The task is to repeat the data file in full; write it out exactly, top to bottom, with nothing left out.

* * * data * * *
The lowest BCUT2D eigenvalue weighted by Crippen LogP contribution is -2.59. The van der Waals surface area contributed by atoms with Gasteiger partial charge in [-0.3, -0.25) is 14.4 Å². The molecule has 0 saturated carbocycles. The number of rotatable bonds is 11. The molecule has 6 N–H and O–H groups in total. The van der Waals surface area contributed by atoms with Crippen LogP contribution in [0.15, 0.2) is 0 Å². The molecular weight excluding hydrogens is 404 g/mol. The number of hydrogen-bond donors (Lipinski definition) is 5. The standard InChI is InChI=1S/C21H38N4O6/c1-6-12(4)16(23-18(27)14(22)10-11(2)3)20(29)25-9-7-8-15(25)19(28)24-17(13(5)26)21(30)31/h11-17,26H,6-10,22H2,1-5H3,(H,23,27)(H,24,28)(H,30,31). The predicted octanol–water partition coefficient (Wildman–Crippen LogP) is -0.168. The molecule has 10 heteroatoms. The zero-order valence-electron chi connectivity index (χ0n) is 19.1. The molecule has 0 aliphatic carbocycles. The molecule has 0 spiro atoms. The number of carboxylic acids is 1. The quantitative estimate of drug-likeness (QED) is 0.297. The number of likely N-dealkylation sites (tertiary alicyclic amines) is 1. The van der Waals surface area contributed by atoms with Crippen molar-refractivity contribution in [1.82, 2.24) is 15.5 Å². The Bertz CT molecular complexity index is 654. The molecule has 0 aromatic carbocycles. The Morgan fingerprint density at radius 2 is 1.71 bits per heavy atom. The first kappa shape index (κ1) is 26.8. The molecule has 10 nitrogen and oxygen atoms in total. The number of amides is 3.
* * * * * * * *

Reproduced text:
The lowest BCUT2D eigenvalue weighted by Crippen LogP contribution is -2.59. The van der Waals surface area contributed by atoms with Gasteiger partial charge in [-0.3, -0.25) is 14.4 Å². The molecule has 0 saturated carbocycles. The number of rotatable bonds is 11. The molecule has 6 N–H and O–H groups in total. The van der Waals surface area contributed by atoms with Crippen LogP contribution in [0.15, 0.2) is 0 Å². The molecular weight excluding hydrogens is 404 g/mol. The number of hydrogen-bond donors (Lipinski definition) is 5. The standard InChI is InChI=1S/C21H38N4O6/c1-6-12(4)16(23-18(27)14(22)10-11(2)3)20(29)25-9-7-8-15(25)19(28)24-17(13(5)26)21(30)31/h11-17,26H,6-10,22H2,1-5H3,(H,23,27)(H,24,28)(H,30,31). The predicted octanol–water partition coefficient (Wildman–Crippen LogP) is -0.168. The molecule has 10 heteroatoms. The zero-order valence-electron chi connectivity index (χ0n) is 19.1. The molecule has 0 aliphatic carbocycles. The molecule has 0 spiro atoms. The number of carboxylic acids is 1. The quantitative estimate of drug-likeness (QED) is 0.297. The number of likely N-dealkylation sites (tertiary alicyclic amines) is 1. The van der Waals surface area contributed by atoms with Crippen molar-refractivity contribution in [1.82, 2.24) is 15.5 Å². The Bertz CT molecular complexity index is 654. The molecule has 0 aromatic carbocycles. The Morgan fingerprint density at radius 2 is 1.71 bits per heavy atom. The first kappa shape index (κ1) is 26.8. The molecule has 10 nitrogen and oxygen atoms in total. The number of amides is 3.